Researchers say the Delta variant is more than twice as transmissible compared to the original virus strain. It replicates much faster than the original strain and individuals infected with this Delta variant have viral loads that are up to 1,260 times higher than those infected with the original strain. This means, if you interact with someone with this virus, it is much easier to catch the virus. This also means those banned super spreader events are likely to infect much more people than before. I have heard a few friends complaining about their elderly parents, who want to attend each and every funeral. Unlike with the first and second wave, this time around, we are getting elderly people who are succumbing to the virus in rural areas. And to make matters worse, they are gone, in a very short space of time.

Herd immunity, vaccine hesitancy

Scientists have argued that the best way to tackle this SARS-CoV-2 virus is for people to have acquired immunity, however, this can only be established at the individual level. A person can get immunity through two ways, either through acquiring natural immunity after one has recovered from an infection or through immunisation with a vaccine. Countries aim to reach herd immunity, which is the indirect protection that citizens get when a sufficiently large number of individuals in a population are immune from the virus.

However, vaccine hesitancy among many citizens across the world is getting in the way of reaching herd immunity. Worse still, countries using vaccines with lower efficacies, might have to vaccinate their entire populations to reach herd immunity. This is against a situation where WHO have said vaccinations are not compulsory. This is further worsened by the fact that vaccines might not offer lifelong immunity. Recently, Johnson and Johnson said their vaccine will last about eight months, which means vaccinations might become a routine exercise.

Therefore, whilst we are still struggling to get some citizens to get vaccinated, those who were early birds to get vaccinated, might soon need to re-join the queue for revaccinations. It is therefore important that where Governments have provided vaccines, the citizens rush to get vaccinated, so that we get herd immunity quickly. Once we are there, the situation becomes much more manageable.

How does vaccination work?

Researchers say Covid-19 vaccines have proved to be effective in reducing the number of infected people who get hospitalised or end up dead. The majority of vaccine hesitant people use the excuse that vaccines do not protect them 100% against getting infected, well, that is true. Vaccines are approximately 80% effective in preventing getting infected, so a small percentage might still get infected. However, it is important to point out the advantages of getting vaccinated.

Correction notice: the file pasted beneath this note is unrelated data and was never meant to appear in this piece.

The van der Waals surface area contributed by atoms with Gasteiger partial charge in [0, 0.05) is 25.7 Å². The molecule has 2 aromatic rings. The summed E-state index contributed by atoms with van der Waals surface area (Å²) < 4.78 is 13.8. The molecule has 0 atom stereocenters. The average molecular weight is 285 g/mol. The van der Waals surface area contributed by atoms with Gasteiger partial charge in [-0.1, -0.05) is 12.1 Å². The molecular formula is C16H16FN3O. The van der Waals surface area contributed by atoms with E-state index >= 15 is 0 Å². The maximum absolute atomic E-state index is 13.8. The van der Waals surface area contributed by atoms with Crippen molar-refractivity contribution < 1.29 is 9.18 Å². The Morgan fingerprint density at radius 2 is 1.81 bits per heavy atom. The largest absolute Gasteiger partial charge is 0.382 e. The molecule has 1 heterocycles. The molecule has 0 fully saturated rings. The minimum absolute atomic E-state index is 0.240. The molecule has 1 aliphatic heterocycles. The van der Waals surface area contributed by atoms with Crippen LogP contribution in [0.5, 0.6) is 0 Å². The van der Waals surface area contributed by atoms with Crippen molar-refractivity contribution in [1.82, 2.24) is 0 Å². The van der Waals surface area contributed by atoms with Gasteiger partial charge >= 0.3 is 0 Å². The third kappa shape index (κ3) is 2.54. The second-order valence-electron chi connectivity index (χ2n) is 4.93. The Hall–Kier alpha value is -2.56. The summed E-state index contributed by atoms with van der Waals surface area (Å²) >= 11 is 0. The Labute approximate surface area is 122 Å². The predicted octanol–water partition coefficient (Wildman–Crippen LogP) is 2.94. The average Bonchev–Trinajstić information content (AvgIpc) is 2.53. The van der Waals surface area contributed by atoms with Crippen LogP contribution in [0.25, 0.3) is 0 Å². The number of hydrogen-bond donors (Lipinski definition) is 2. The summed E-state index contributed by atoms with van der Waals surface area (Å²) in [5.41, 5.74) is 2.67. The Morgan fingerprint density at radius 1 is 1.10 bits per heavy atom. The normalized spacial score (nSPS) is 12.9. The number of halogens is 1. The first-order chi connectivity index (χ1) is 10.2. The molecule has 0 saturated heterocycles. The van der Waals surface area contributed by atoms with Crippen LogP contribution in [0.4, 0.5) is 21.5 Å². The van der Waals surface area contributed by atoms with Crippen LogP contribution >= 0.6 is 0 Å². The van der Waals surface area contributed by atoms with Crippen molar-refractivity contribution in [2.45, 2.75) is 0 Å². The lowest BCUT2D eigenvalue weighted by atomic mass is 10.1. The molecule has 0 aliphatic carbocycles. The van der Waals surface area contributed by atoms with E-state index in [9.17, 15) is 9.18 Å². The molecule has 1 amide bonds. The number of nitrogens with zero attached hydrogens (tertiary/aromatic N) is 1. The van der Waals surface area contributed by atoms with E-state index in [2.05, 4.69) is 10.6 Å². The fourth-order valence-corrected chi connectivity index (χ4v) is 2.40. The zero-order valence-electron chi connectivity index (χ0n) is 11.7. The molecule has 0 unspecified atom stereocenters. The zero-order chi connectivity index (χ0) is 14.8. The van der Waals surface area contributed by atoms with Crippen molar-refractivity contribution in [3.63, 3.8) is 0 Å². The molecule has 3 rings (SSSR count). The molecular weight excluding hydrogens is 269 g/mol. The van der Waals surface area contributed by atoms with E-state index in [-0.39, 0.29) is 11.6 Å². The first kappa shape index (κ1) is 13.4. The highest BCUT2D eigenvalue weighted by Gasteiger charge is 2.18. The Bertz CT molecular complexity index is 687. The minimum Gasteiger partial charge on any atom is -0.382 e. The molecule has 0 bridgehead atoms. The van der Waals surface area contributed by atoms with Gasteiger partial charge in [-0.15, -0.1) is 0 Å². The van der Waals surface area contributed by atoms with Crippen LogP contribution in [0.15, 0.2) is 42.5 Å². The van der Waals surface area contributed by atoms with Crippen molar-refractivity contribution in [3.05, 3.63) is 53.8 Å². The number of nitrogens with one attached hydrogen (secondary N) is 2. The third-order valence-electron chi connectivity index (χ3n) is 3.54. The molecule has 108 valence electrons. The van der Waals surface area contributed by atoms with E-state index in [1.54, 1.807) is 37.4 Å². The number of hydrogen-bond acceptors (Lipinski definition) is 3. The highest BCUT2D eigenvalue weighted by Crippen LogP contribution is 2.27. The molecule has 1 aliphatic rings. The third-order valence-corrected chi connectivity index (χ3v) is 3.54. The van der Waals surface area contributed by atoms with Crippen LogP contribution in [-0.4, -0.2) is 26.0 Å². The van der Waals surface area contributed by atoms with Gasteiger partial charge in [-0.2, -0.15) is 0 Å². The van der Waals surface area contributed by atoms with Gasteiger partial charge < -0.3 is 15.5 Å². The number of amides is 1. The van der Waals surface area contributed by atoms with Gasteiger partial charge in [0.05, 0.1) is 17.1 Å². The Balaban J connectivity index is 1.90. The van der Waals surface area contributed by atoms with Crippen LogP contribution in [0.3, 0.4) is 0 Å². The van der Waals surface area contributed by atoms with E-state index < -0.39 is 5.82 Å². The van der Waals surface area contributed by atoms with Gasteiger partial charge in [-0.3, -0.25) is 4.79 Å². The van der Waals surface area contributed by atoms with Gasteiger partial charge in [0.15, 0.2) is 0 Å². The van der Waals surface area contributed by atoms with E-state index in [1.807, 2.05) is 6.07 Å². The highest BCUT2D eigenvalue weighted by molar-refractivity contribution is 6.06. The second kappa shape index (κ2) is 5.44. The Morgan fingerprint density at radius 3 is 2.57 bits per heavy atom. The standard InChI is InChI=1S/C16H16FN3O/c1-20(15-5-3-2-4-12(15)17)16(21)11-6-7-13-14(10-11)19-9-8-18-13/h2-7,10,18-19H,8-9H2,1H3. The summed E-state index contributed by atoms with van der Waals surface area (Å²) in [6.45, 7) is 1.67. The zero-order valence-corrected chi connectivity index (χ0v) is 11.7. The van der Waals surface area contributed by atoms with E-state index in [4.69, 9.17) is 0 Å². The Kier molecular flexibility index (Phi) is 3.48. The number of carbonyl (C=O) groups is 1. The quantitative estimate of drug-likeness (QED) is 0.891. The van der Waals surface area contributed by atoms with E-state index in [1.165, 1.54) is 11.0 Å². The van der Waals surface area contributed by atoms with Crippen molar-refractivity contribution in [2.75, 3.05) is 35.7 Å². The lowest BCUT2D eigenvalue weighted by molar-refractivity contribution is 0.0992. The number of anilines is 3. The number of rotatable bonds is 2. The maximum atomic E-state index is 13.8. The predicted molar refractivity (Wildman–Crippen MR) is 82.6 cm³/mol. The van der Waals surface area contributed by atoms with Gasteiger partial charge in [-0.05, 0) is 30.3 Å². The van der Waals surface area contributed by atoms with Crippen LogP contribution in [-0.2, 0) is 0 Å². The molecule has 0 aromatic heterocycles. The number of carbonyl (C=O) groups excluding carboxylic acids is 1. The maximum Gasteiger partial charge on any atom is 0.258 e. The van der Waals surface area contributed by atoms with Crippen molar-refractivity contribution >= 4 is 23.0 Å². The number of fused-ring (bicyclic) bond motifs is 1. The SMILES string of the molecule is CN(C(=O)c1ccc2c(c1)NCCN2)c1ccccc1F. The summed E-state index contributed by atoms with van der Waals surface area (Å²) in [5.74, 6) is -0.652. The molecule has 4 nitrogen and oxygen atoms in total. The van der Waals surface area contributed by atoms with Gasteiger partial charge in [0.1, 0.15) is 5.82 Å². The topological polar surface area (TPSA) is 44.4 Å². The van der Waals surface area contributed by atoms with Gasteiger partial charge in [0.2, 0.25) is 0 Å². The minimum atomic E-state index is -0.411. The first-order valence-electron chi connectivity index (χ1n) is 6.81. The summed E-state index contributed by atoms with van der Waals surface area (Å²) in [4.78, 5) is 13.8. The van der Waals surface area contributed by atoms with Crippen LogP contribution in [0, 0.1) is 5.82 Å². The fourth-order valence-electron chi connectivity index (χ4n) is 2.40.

Firstly, the viral load of a vaccinated person is about 3 to 4 times lower, compared to an unvaccinated infected person, therefore a vaccinated person is less likely to pass the virus to the next person. This means, should you get infected, the chances of you spreading it to your family, workmates or close friends is low. Research shows that a vaccinated person has a 78% less chance of passing the virus to household members. We have had several cases of infections passed on from one member of a family to another, resulting in more than one person in the same family succumbing to the virus. We also have had cases where a husband or wife passes away, but the other half is seriously ill, and cannot even say goodbye to a loved one. Rather than vaccine hesitant people asking what vaccination can do for them, one scientist said, instead they should, ask, “How many people will you harm if you don’t get vaccinated?”

Studies have also now shown that most of those succumbing to the Delta variant might be asymptomatic (not showing signs of illness) and therefore might still pass on the virus to the next person. Therefore, unknowingly, you might pass on the virus to your loved ones. This is one reason people are being encouraged not to assume that one cannot get infected when they interact with friends and relatives. That person, who is your best friend or relative, can actually spread the virus to you, unknowingly, so please exercise caution and wear face masks and observe social distance even when in the company of people, you know.

Secondly, recent studies here and abroad, among those succumbing to Covid-19 have shown that out of those dying from Covid-19, up to 90% of them were not vaccinated. Therefore, do not be among the 90%, get vaccinated and stand a better chance of overcoming an infection.

Lastly, whilst countries like the US and UK were contemplating lifting the requirements for people to wear masks in public places, the recent wave brought about by the Delta variant has forced policy makers to reverse that decision.

Gambara is an Agricultural Economist and Consultant